UC Berkeley, UCLA, and UC Santa Barbara developed close relations with California-based semiconductor corporations. The solid state electronics program at UC Berkeley grew in close contact with semiconductor firms in Silicon Valley and contributed new and often successful start-ups, as well as a considerable amount of technology, know-how, and engineering talent to this high-tech cluster. Engineers working on semiconductors at UCLA drew on the resources offered by large defense corporations located in Southern California and established a major fabless firm, Broadcom, specializing in broadband microchips. Finally, the compound semiconductor specialists at UC Santa Barbara benefited from the presence of Hughes in the area. They later established innovative start-ups focusing on lasers and light-emitting diodes in their region and in Silicon Valley.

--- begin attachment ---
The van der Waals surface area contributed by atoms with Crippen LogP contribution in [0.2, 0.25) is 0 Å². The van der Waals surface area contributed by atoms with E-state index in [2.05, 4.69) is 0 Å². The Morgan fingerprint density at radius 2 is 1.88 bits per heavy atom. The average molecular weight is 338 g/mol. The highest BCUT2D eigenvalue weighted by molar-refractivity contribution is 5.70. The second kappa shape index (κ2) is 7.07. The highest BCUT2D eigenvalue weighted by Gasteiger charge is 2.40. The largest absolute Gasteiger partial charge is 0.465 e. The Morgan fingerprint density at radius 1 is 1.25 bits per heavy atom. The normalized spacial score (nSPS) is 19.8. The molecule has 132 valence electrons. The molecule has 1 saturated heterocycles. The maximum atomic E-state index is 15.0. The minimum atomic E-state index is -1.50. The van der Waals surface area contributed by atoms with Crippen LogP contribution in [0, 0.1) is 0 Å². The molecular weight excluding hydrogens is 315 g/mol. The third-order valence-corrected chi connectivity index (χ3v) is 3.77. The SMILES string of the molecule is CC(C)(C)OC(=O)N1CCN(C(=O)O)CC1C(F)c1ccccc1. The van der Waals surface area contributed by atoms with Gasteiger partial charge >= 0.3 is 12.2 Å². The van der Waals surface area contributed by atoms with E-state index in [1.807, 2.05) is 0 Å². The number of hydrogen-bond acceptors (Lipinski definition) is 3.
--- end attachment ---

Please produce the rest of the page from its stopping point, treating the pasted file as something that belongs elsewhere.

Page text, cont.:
Biotechnology has emerged as a leading high–technology industry within the state of California. The origins and growth of biotechnology in California are strongly tied to the University of California (UC). This chapter examines the early history of biotechnology in the San Francisco and San Diego regions, exploring commercialization processes linking UC San Francisco and UC San Diego to an early company in each cluster, Genentech and Hybritech, respectively. The chapter argues that different patterns of university–industry relationships that emerged within these early firms affected the development of their respective biotechnology clusters, creating important differences in each region in both the dominant corporate strategies of biotechnology firms and the orientation of ties linking universities and firms.